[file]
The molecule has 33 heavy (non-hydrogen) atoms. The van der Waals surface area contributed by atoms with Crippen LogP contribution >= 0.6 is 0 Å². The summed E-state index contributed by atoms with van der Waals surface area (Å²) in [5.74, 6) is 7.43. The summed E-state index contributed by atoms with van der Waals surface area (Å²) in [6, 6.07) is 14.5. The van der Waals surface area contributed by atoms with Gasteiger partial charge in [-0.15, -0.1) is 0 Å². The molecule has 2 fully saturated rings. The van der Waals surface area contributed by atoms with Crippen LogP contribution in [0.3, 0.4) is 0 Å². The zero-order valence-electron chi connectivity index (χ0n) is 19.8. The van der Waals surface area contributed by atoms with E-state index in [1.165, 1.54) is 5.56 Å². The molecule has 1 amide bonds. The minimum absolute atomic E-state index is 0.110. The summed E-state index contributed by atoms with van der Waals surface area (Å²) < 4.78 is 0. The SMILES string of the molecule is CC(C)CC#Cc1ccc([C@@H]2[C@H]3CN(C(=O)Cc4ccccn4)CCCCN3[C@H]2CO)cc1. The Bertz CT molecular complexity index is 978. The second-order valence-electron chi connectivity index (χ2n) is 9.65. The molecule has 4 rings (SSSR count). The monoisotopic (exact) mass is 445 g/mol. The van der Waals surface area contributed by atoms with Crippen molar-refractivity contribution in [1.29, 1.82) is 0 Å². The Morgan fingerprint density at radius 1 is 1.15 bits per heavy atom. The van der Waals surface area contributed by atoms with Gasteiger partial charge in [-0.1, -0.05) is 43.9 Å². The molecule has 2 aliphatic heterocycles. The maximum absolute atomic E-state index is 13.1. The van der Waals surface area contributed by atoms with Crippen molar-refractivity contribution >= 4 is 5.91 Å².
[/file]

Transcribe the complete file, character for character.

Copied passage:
The molecule has 33 heavy (non-hydrogen) atoms. The van der Waals surface area contributed by atoms with Crippen LogP contribution >= 0.6 is 0 Å². The summed E-state index contributed by atoms with van der Waals surface area (Å²) in [5.74, 6) is 7.43. The summed E-state index contributed by atoms with van der Waals surface area (Å²) in [6, 6.07) is 14.5. The van der Waals surface area contributed by atoms with Gasteiger partial charge in [-0.15, -0.1) is 0 Å². The molecule has 2 fully saturated rings. The van der Waals surface area contributed by atoms with Crippen LogP contribution in [0.3, 0.4) is 0 Å². The zero-order valence-electron chi connectivity index (χ0n) is 19.8. The van der Waals surface area contributed by atoms with E-state index in [1.165, 1.54) is 5.56 Å². The molecule has 1 amide bonds. The minimum absolute atomic E-state index is 0.110. The summed E-state index contributed by atoms with van der Waals surface area (Å²) < 4.78 is 0. The SMILES string of the molecule is CC(C)CC#Cc1ccc([C@@H]2[C@H]3CN(C(=O)Cc4ccccn4)CCCCN3[C@H]2CO)cc1. The Bertz CT molecular complexity index is 978. The second-order valence-electron chi connectivity index (χ2n) is 9.65. The molecule has 4 rings (SSSR count). The monoisotopic (exact) mass is 445 g/mol. The van der Waals surface area contributed by atoms with Crippen molar-refractivity contribution in [1.29, 1.82) is 0 Å². The Morgan fingerprint density at radius 1 is 1.15 bits per heavy atom. The van der Waals surface area contributed by atoms with Gasteiger partial charge in [-0.1, -0.05) is 43.9 Å². The molecule has 2 aliphatic heterocycles. The maximum absolute atomic E-state index is 13.1. The van der Waals surface area contributed by atoms with Crippen molar-refractivity contribution >= 4 is 5.91 Å².